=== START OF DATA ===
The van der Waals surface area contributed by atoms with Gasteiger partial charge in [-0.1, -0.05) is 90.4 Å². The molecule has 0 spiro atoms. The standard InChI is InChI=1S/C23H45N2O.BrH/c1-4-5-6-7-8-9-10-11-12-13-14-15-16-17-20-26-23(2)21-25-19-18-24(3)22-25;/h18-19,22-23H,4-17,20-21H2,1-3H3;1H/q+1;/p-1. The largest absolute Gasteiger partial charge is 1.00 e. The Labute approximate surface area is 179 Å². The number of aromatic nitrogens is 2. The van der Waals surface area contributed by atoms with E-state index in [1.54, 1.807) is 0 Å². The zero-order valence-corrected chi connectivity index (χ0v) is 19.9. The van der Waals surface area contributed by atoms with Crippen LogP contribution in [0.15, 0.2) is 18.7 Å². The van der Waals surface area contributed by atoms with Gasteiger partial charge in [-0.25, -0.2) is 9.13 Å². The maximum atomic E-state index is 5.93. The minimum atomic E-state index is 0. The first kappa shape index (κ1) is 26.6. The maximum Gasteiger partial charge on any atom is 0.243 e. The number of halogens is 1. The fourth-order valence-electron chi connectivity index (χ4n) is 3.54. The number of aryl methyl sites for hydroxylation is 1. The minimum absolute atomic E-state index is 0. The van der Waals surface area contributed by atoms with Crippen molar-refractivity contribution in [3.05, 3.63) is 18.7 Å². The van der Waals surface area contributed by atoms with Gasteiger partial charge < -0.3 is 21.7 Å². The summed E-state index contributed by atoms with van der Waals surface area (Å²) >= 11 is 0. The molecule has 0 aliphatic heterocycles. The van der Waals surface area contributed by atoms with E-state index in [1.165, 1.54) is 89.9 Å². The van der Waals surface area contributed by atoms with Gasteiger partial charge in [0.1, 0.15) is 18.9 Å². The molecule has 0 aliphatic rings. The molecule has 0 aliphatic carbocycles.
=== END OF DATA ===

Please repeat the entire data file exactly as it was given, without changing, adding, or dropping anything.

The van der Waals surface area contributed by atoms with Gasteiger partial charge in [-0.1, -0.05) is 90.4 Å². The molecule has 0 spiro atoms. The standard InChI is InChI=1S/C23H45N2O.BrH/c1-4-5-6-7-8-9-10-11-12-13-14-15-16-17-20-26-23(2)21-25-19-18-24(3)22-25;/h18-19,22-23H,4-17,20-21H2,1-3H3;1H/q+1;/p-1. The largest absolute Gasteiger partial charge is 1.00 e. The Labute approximate surface area is 179 Å². The number of aromatic nitrogens is 2. The van der Waals surface area contributed by atoms with E-state index in [1.54, 1.807) is 0 Å². The zero-order valence-corrected chi connectivity index (χ0v) is 19.9. The van der Waals surface area contributed by atoms with Crippen LogP contribution in [0.15, 0.2) is 18.7 Å². The van der Waals surface area contributed by atoms with Gasteiger partial charge in [-0.25, -0.2) is 9.13 Å². The maximum atomic E-state index is 5.93. The minimum atomic E-state index is 0. The first kappa shape index (κ1) is 26.6. The maximum Gasteiger partial charge on any atom is 0.243 e. The number of halogens is 1. The fourth-order valence-electron chi connectivity index (χ4n) is 3.54. The number of aryl methyl sites for hydroxylation is 1. The minimum absolute atomic E-state index is 0. The van der Waals surface area contributed by atoms with Crippen molar-refractivity contribution in [3.05, 3.63) is 18.7 Å². The van der Waals surface area contributed by atoms with Gasteiger partial charge < -0.3 is 21.7 Å². The summed E-state index contributed by atoms with van der Waals surface area (Å²) >= 11 is 0. The molecule has 0 aliphatic heterocycles. The van der Waals surface area contributed by atoms with E-state index in [1.165, 1.54) is 89.9 Å². The van der Waals surface area contributed by atoms with Gasteiger partial charge in [0.1, 0.15) is 18.9 Å². The molecule has 0 aliphatic rings. The molecule has 0 aliphatic carbocycles.